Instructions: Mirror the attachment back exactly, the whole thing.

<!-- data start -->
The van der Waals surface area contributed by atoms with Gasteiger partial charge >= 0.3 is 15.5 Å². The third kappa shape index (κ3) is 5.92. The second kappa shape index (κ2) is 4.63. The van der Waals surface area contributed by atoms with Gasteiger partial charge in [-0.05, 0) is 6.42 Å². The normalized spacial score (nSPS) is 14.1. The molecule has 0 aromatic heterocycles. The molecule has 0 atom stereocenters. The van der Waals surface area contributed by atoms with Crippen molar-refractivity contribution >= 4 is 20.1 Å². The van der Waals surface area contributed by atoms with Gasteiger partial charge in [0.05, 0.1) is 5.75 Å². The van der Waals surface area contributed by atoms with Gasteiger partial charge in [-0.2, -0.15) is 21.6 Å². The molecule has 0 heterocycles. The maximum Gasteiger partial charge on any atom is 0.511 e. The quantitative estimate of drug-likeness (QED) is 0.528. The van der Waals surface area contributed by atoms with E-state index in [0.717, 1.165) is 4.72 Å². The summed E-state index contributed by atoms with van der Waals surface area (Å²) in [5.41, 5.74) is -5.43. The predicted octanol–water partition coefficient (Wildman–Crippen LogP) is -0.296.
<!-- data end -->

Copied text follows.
The van der Waals surface area contributed by atoms with Gasteiger partial charge >= 0.3 is 15.5 Å². The third kappa shape index (κ3) is 5.92. The second kappa shape index (κ2) is 4.63. The van der Waals surface area contributed by atoms with Gasteiger partial charge in [-0.05, 0) is 6.42 Å². The normalized spacial score (nSPS) is 14.1. The molecule has 0 aromatic heterocycles. The molecule has 0 atom stereocenters. The van der Waals surface area contributed by atoms with Crippen molar-refractivity contribution >= 4 is 20.1 Å². The van der Waals surface area contributed by atoms with Gasteiger partial charge in [0.05, 0.1) is 5.75 Å². The van der Waals surface area contributed by atoms with Gasteiger partial charge in [-0.2, -0.15) is 21.6 Å². The molecule has 0 heterocycles. The maximum Gasteiger partial charge on any atom is 0.511 e. The quantitative estimate of drug-likeness (QED) is 0.528. The van der Waals surface area contributed by atoms with E-state index in [0.717, 1.165) is 4.72 Å². The summed E-state index contributed by atoms with van der Waals surface area (Å²) in [5.41, 5.74) is -5.43. The predicted octanol–water partition coefficient (Wildman–Crippen LogP) is -0.296.